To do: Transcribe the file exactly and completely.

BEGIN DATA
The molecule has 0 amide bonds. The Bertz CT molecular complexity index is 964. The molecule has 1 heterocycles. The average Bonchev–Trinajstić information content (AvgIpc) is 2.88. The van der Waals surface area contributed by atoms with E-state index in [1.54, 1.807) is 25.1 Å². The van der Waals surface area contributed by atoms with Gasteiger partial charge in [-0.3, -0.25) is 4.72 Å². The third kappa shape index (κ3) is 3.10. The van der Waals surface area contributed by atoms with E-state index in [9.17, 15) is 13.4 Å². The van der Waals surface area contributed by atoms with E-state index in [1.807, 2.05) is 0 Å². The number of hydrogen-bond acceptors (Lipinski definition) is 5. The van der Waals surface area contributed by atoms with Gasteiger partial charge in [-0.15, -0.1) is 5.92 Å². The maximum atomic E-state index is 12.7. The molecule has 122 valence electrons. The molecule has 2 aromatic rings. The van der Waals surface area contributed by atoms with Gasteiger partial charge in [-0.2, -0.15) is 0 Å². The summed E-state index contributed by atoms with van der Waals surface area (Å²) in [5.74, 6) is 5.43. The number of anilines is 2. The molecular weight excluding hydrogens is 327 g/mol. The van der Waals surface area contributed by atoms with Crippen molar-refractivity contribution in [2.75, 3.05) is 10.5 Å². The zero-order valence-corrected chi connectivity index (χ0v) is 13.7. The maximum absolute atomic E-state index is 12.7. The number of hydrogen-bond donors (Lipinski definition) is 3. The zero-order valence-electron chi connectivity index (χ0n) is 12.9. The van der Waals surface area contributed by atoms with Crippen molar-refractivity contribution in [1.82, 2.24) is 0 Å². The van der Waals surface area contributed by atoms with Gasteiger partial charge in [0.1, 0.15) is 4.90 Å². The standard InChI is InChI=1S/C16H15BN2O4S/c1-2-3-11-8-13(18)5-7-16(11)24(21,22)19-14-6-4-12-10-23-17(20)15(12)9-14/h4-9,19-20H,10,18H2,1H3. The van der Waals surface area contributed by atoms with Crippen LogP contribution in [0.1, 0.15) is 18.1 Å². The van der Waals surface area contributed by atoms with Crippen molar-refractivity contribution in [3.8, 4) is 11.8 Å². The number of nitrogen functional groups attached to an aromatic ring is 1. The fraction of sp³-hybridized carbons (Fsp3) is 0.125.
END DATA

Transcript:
The molecule has 0 amide bonds. The Bertz CT molecular complexity index is 964. The molecule has 1 heterocycles. The average Bonchev–Trinajstić information content (AvgIpc) is 2.88. The van der Waals surface area contributed by atoms with E-state index in [1.54, 1.807) is 25.1 Å². The van der Waals surface area contributed by atoms with Gasteiger partial charge in [-0.3, -0.25) is 4.72 Å². The third kappa shape index (κ3) is 3.10. The van der Waals surface area contributed by atoms with E-state index in [9.17, 15) is 13.4 Å². The van der Waals surface area contributed by atoms with E-state index in [1.807, 2.05) is 0 Å². The number of hydrogen-bond acceptors (Lipinski definition) is 5. The van der Waals surface area contributed by atoms with Gasteiger partial charge in [-0.15, -0.1) is 5.92 Å². The maximum atomic E-state index is 12.7. The molecule has 122 valence electrons. The molecule has 2 aromatic rings. The van der Waals surface area contributed by atoms with Gasteiger partial charge in [-0.2, -0.15) is 0 Å². The summed E-state index contributed by atoms with van der Waals surface area (Å²) in [5.74, 6) is 5.43. The number of anilines is 2. The molecular weight excluding hydrogens is 327 g/mol. The van der Waals surface area contributed by atoms with Crippen molar-refractivity contribution in [2.75, 3.05) is 10.5 Å². The zero-order valence-corrected chi connectivity index (χ0v) is 13.7. The maximum absolute atomic E-state index is 12.7. The number of hydrogen-bond donors (Lipinski definition) is 3. The zero-order valence-electron chi connectivity index (χ0n) is 12.9. The van der Waals surface area contributed by atoms with Crippen molar-refractivity contribution in [1.82, 2.24) is 0 Å². The van der Waals surface area contributed by atoms with Gasteiger partial charge in [0.1, 0.15) is 4.90 Å². The standard InChI is InChI=1S/C16H15BN2O4S/c1-2-3-11-8-13(18)5-7-16(11)24(21,22)19-14-6-4-12-10-23-17(20)15(12)9-14/h4-9,19-20H,10,18H2,1H3. The van der Waals surface area contributed by atoms with Crippen LogP contribution in [0.1, 0.15) is 18.1 Å². The van der Waals surface area contributed by atoms with Crippen molar-refractivity contribution in [3.8, 4) is 11.8 Å². The number of nitrogen functional groups attached to an aromatic ring is 1. The fraction of sp³-hybridized carbons (Fsp3) is 0.125.